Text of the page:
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Introduction

 
Introduction

Chapter: 1 - Introduction

Subchapter: 1 - Introduction

Each of our lives is a story. We journey along a road of experiences and emotions, passing significant milestones along the way. When suddenly, the road beneath our feet takes a sharp turn, breaking from what was once certain.

Breast cancer causes this break. Perspective ruthlessly shifts; you and your loved ones see the road differently than before.

However, we see the road has not ended–it continues on through new hills and new valleys. We know that life has done this before, curiously forcing us into foreign places and down roads that seemed impassable. Yet somehow these challenges become fertile soil where seeds of strength, love, and resilience mature and grow strong.

Remember, this is a road that has been traversed by thousands of women, women with full lives and loved ones. Women whose dreams–whose lives–were threatened by breast cancer. Women who now share stories of endurance and hope.

Beyond the Shock® is first and foremost a resource for women who have been diagnosed with breast cancer. Secondly, it is for their loved ones to gain a better understanding of the disease and to feel a stronger sense of connection. Finally, it is for doctors to reinforce their instruction and advice.

This is the first of a series of videos, divided up into chapters and sub-chapters. These videos will provide information for you to process, share and use to your own benefit. You will learn about breast cancer: it’s types and stages, how it grows, how it is diagnosed, and how it is treated. More than anything else, Beyond the Shock® is a place to gain knowledge for today and receive hope for tomorrow.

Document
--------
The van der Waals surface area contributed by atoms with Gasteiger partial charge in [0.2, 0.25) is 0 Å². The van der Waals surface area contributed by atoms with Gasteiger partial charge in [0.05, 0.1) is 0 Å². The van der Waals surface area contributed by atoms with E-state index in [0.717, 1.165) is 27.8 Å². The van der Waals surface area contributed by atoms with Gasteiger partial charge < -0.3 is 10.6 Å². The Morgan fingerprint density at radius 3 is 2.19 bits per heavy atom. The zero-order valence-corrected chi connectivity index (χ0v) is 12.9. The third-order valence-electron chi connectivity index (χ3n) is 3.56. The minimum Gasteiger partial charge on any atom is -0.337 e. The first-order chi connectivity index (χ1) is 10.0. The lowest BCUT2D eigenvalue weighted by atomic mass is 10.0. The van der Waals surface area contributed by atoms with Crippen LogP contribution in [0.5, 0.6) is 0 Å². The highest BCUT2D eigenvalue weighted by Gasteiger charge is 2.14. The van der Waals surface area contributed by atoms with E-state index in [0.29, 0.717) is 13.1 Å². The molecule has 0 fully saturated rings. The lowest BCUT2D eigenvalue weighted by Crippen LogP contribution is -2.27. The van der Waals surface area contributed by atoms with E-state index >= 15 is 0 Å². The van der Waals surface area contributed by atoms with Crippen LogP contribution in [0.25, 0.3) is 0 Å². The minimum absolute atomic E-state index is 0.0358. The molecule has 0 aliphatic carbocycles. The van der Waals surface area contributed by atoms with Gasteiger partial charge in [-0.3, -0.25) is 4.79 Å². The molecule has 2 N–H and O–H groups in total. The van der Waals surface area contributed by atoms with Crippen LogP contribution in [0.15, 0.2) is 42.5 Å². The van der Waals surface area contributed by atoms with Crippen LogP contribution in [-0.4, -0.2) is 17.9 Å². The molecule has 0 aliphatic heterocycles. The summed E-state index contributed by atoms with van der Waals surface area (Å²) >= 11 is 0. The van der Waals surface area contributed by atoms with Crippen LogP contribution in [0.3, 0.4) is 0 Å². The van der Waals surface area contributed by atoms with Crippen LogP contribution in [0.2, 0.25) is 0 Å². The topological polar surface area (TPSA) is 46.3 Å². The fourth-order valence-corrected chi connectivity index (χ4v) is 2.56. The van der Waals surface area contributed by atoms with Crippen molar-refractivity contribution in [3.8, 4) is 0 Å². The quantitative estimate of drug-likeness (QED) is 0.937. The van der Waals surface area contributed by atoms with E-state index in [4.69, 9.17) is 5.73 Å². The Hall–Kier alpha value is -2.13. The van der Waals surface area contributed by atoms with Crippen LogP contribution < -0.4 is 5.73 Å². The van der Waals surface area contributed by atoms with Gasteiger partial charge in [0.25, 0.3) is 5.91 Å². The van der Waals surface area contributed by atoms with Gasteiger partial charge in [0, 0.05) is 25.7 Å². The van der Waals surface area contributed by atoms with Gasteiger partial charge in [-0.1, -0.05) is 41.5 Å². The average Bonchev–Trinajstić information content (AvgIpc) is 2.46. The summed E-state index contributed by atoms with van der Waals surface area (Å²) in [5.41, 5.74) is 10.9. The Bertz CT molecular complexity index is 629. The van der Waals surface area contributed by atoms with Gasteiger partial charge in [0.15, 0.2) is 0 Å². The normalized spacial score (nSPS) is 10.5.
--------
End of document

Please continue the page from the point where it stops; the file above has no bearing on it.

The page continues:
Related Questions

  • kim sosa Profile

    I was diagnosed IDCS stage 2 or 3A and everyone from Dr. to my bc sisters always tell me I should be around to watch my children grow up. But then the Dr. that works with my chemo Dr. tells me my survival rate doesn't look good. Those words crushed me

    Asked by anonymous

    Learning About Breast Cancer
    almost 7 years 11 answers
    • View all 11 answers
    • Erin Timlin Profile
      anonymous
      Survivor since 2011

      I agree w everyone. You need another doctor who is going to be encouraging and positive and will fight with you!! I was dx w invasive ductal in Oct. It was stage 2 with nodal involvement and I am doing great. The chemo completely dissolved the tumor and I had surgery Wed to excise the tissue and...

      more

      I agree w everyone. You need another doctor who is going to be encouraging and positive and will fight with you!! I was dx w invasive ductal in Oct. It was stage 2 with nodal involvement and I am doing great. The chemo completely dissolved the tumor and I had surgery Wed to excise the tissue and nodes. I have 2 little girls and I've been fighting since the start to see them grow up. You have great survival hope but you need positive people treating you!

      2 comments
    • Diana Foster Payne Profile
      anonymous
      Stage 4 Patient

      That's horrible Kim! What an awful thing to say!!! Don't you listen to that. Is this your oncologist? Your doctor should be encouraging & hopeful! It's so important in your healing. No one knows but God how long you have left on this earth. I began my journey with stage 3C last May. And now I'm...

      more

      That's horrible Kim! What an awful thing to say!!! Don't you listen to that. Is this your oncologist? Your doctor should be encouraging & hopeful! It's so important in your healing. No one knows but God how long you have left on this earth. I began my journey with stage 3C last May. And now I'm cancer free!!!! There is always always always hope!!!! think this doctor should be booted to the curb!

      1 comment
  • Thumb avatar default

    My wife who is 20 has been diagnosed with stage 2 breast cancer, I'm currently deployed and I'm worried. They have prescribed pills for her first and after 5-6 months option B is chemo. What is going to happen?

    Asked by anonymous

    over 3 years 6 answers
    • View all 6 answers
    • sharon s Profile
      anonymous